Abstract: RAD51C plays a key role in homologous recombination-mediated DNA repair and maintenance of genomic stability. Biallelic RAD51C mutations cause Fanconi anemia, and monoallelic mutations predispose women to breast and ovarian cancer. Genetic variability of RAD51C and its impact in Asian populations have been poorly studied. Here, we report the results of comprehensive mutational screening of the RAD51C gene in 348 BRCA1/2-negative breast and/or ovarian cancer patients from Pakistan. Mutation analysis of the complete RAD51C-coding region was performed using denaturing high-performance liquid chromatography analysis, followed by DNA sequencing of variant fragments. Three novel protein-truncating mutations, c.204T 〉 A, c.225T 〉 G, and c.701C 〉 G, were identified. c.204T 〉 A was found in one out of 22 (4.5 %) early-onset (a parts per thousand currency sign45 years of age) ovarian cancer patients and c.225T 〉 G in one out of 119 (0.8 %) patients from breast cancer only families. c.701C 〉 G was found in a 60-year-old control with no family history of breast/ovarian cancer. Furthermore, three novel in silico-predicted potentially functional mutations, a missense mutation, c.873T 〉 G, a variant in 5'UTR, c.1-34T 〉 G, and a recurrent intronic variant, c.965+21A 〉 G, were identified. The missense mutation was observed in a patient with bilateral breast cancer from a breast and ovarian cancer family (HBOC), the 5'UTR variant was noted in an early-onset breast cancer patient, and the intronic variant in one early-onset breast cancer patient and one ovarian cancer patient from a HBOC family. Five of the six mutations described were not detected in 400 healthy controls. These findings suggest that RAD51C plays a marginal role in breast and ovarian cancer predisposition in Pakistan. Reliable estimation of the clinical implications of carrying a deleterious RAD51C mutation will require identification of additional mutation-positive patients/families.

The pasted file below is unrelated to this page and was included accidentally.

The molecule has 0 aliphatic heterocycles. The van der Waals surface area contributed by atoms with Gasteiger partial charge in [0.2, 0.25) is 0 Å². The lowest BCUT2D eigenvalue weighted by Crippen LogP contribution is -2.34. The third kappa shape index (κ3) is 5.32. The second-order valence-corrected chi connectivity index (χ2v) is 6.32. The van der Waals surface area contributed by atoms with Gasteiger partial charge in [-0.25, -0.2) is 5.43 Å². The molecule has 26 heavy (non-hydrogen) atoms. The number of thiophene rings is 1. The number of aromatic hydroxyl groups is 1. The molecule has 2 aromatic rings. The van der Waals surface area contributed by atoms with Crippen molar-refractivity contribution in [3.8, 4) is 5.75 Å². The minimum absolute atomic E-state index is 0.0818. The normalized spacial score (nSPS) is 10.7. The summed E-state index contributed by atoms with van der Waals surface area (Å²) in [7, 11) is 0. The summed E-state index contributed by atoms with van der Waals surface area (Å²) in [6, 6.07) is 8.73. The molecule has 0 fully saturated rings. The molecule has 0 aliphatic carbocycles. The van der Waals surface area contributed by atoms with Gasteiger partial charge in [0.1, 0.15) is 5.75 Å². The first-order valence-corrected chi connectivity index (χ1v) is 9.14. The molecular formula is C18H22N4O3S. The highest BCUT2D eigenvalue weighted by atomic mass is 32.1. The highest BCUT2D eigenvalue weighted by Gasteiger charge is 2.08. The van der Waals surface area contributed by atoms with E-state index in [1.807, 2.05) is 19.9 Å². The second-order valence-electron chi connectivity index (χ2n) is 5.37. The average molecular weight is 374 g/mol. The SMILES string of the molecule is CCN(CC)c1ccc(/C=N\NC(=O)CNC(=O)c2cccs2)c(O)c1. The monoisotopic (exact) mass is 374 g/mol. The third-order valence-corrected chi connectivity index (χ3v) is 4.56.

Type of Publication: Journal article published
    PubMed ID: 24800917
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  • 6
    Keywords: OVARIAN-CANCER ; MUTATIONS ; POSTMENOPAUSAL WOMEN ; TRANSCRIPTIONAL ACTIVATION ; BONE-MINERAL DENSITY ; UK CAUCASIAN POPULATION ; AFRICAN-AMERICAN WOMEN ; D PATHWAY ; COMPREHENSIVE METAANALYSIS ; CONSANGUINEOUS MARRIAGE
    Abstract: BACKGROUND: Vitamin D is postulated to decrease the risk of breast cancer by inhibiting cell proliferation via the vitamin D receptor (VDR). Two common single nucleotide polymorphisms (SNPs) in the VDR gene, rs1544410 (BsmI) and rs2228570 (FokI), are inconsistently associated with breast cancer risk in Caucasian populations, while data for Asians are scarce. Here, we investigated the possible contribution of these SNPs to breast cancer risk in Pakistani breast cancer patients and in controls participating in a hospital-based breast cancer case-control study (PAK-BCCC). METHODS: Genotyping of the BsmI and FokI SNPs was performed by PCR-based restriction fragment length polymorphism (RFLP) analysis of 463 genetically enriched female breast cancer cases with known BRCA1/2 status and in 1,012 controls from Pakistan. The association between SNP genotypes and breast cancer risk was investigated by logistic regression adjusted for potential breast cancer risk factors and stratified by BRCA1/2 status and family history. Odds ratios (ORs) and 95% confidence intervals (CIs) were reported. RESULTS: The b allele of the BsmI was associated with an increased breast cancer risk (per b allele OR 1.28, 95% CI 1.09-1.49, P = 0.003). Subgroup analysis revealed that this effect was restricted to BRCA1/2 non-carriers (per b allele OR 1.33, 95% CI 1.11-1.59, P = 0.002) and was stronger in those who reported a positive family history of breast and/or ovarian cancer (per b allele OR 1.64, 95% CI 1.20-2.22, P = 0.002). No association with breast cancer risk was detected for the FokI SNP. CONCLUSIONS: The BsmI polymorphism in the VDR gene may be associated with an increased breast cancer risk in Pakistani women negative for BRCA1/2 germline mutations.
    Type of Publication: Journal article published
    PubMed ID: 26517870
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  • 7